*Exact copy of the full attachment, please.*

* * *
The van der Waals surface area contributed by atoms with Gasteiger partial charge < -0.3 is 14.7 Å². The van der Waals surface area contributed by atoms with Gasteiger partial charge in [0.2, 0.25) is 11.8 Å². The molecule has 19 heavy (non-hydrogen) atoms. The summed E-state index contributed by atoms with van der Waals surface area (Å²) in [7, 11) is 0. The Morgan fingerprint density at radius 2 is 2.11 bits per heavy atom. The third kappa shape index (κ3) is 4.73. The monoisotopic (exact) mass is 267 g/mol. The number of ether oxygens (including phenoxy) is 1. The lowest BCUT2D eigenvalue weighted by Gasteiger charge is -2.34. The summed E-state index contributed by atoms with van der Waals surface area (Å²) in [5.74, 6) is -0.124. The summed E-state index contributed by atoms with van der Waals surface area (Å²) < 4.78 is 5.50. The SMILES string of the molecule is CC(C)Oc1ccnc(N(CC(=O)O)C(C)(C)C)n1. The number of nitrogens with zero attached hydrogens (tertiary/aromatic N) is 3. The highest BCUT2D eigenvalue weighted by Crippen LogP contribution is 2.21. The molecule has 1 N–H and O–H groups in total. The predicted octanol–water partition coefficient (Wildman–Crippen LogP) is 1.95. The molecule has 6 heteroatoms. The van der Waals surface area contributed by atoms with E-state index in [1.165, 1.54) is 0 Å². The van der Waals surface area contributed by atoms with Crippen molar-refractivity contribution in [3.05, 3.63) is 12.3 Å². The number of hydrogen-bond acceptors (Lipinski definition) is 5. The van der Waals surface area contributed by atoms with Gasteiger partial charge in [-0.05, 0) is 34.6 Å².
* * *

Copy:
The van der Waals surface area contributed by atoms with Gasteiger partial charge < -0.3 is 14.7 Å². The van der Waals surface area contributed by atoms with Gasteiger partial charge in [0.2, 0.25) is 11.8 Å². The molecule has 19 heavy (non-hydrogen) atoms. The summed E-state index contributed by atoms with van der Waals surface area (Å²) in [7, 11) is 0. The Morgan fingerprint density at radius 2 is 2.11 bits per heavy atom. The third kappa shape index (κ3) is 4.73. The monoisotopic (exact) mass is 267 g/mol. The number of ether oxygens (including phenoxy) is 1. The lowest BCUT2D eigenvalue weighted by Gasteiger charge is -2.34. The summed E-state index contributed by atoms with van der Waals surface area (Å²) in [5.74, 6) is -0.124. The summed E-state index contributed by atoms with van der Waals surface area (Å²) < 4.78 is 5.50. The SMILES string of the molecule is CC(C)Oc1ccnc(N(CC(=O)O)C(C)(C)C)n1. The number of nitrogens with zero attached hydrogens (tertiary/aromatic N) is 3. The highest BCUT2D eigenvalue weighted by Crippen LogP contribution is 2.21. The molecule has 1 N–H and O–H groups in total. The predicted octanol–water partition coefficient (Wildman–Crippen LogP) is 1.95. The molecule has 6 heteroatoms. The van der Waals surface area contributed by atoms with E-state index in [1.165, 1.54) is 0 Å². The van der Waals surface area contributed by atoms with Crippen molar-refractivity contribution in [3.05, 3.63) is 12.3 Å². The number of hydrogen-bond acceptors (Lipinski definition) is 5. The van der Waals surface area contributed by atoms with Gasteiger partial charge in [-0.05, 0) is 34.6 Å².